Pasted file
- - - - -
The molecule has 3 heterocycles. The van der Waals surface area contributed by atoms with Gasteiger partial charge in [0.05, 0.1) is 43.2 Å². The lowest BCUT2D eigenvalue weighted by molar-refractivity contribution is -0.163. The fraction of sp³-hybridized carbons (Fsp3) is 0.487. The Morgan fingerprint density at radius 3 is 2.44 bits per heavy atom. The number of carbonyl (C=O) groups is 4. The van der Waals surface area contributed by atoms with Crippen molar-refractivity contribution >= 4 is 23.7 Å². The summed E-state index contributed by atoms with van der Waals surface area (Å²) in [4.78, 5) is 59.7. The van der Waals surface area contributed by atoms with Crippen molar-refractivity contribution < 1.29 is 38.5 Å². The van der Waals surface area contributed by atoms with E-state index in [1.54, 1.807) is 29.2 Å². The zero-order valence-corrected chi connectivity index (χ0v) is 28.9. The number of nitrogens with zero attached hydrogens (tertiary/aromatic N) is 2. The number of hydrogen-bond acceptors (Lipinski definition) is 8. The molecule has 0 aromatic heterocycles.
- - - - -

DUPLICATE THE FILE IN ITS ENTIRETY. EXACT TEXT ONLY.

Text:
The molecule has 3 heterocycles. The van der Waals surface area contributed by atoms with Gasteiger partial charge in [0.05, 0.1) is 43.2 Å². The lowest BCUT2D eigenvalue weighted by molar-refractivity contribution is -0.163. The fraction of sp³-hybridized carbons (Fsp3) is 0.487. The Morgan fingerprint density at radius 3 is 2.44 bits per heavy atom. The number of carbonyl (C=O) groups is 4. The van der Waals surface area contributed by atoms with Crippen molar-refractivity contribution >= 4 is 23.7 Å². The summed E-state index contributed by atoms with van der Waals surface area (Å²) in [4.78, 5) is 59.7. The van der Waals surface area contributed by atoms with Crippen molar-refractivity contribution < 1.29 is 38.5 Å². The van der Waals surface area contributed by atoms with E-state index in [1.54, 1.807) is 29.2 Å². The zero-order valence-corrected chi connectivity index (χ0v) is 28.9. The number of nitrogens with zero attached hydrogens (tertiary/aromatic N) is 2. The number of hydrogen-bond acceptors (Lipinski definition) is 8. The molecule has 0 aromatic heterocycles.